This harsh penalty thus ranged above "normal" exile, but was still lighter than the death penalty. The penalty of military service was so common during the Ming period, that the three grades of "normal" exile with three grades of distance (sanliu 三流) were virtually replaced by the chongjun penalty. This tendency intensified the application of harsh penalties in the Ming legal system. The penal code Da-Ming lü 大明律 and the commentary collection Wenxing tiaoli 問刑條例 include many paragraphs on penal military service. It was also part of jurisdictional regulations of individual government institutions and was often applied in individual cases by imperial edict. The Ming code itself comprised 46 paragraphs concerning penal military service. Emperor Taizu 明太祖 (r. 1368-1398) promulgated the code Chongjun tiaoli 充軍條例 with 22 paragraphs, and in 1550, a revised version with 213 paragraphs was issued.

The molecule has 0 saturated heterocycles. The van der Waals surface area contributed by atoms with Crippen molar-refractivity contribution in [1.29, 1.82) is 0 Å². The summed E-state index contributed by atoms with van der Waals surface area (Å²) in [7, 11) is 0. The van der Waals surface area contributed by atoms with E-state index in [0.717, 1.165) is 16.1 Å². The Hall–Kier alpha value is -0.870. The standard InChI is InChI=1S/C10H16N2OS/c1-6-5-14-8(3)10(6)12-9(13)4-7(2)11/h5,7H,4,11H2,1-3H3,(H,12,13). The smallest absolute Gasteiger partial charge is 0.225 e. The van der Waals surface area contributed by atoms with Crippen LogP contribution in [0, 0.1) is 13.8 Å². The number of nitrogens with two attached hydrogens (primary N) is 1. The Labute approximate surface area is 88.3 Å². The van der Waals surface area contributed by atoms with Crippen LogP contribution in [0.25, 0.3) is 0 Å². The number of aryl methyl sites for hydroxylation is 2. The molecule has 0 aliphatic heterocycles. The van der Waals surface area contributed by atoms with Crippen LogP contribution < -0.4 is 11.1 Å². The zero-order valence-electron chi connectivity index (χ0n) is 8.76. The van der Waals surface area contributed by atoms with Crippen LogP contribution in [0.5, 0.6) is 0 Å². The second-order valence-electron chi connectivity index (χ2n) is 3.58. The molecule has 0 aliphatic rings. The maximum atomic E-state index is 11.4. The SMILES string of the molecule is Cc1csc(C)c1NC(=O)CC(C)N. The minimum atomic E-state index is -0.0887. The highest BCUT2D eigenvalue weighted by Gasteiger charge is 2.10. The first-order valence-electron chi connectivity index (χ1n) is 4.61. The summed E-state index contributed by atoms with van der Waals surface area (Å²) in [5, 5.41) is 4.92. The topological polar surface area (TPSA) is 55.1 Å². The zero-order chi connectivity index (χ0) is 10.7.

The Ming code particularly applied penal military service for the incomplete forgery of seals by using seal-script characters but not the instrument of a seal (miaomo chongjun 描摸充軍, comp. Mingshi 明史 93, Xingfa zhi 刑法志 1). The Qing-period scholar Shen Jiaben 沈家本 (1840-1913) criticized the penal military service as the most cruel punishment of the legal system of the Ming dynasty.
Beginning of the (Qinding/i>) Wujun daoli biao 五軍道里表, regulating exile distance from Shuntian 順天 (Beijing), listing distances of the "vicinity" and of "close borderland". Revised 1809 edition.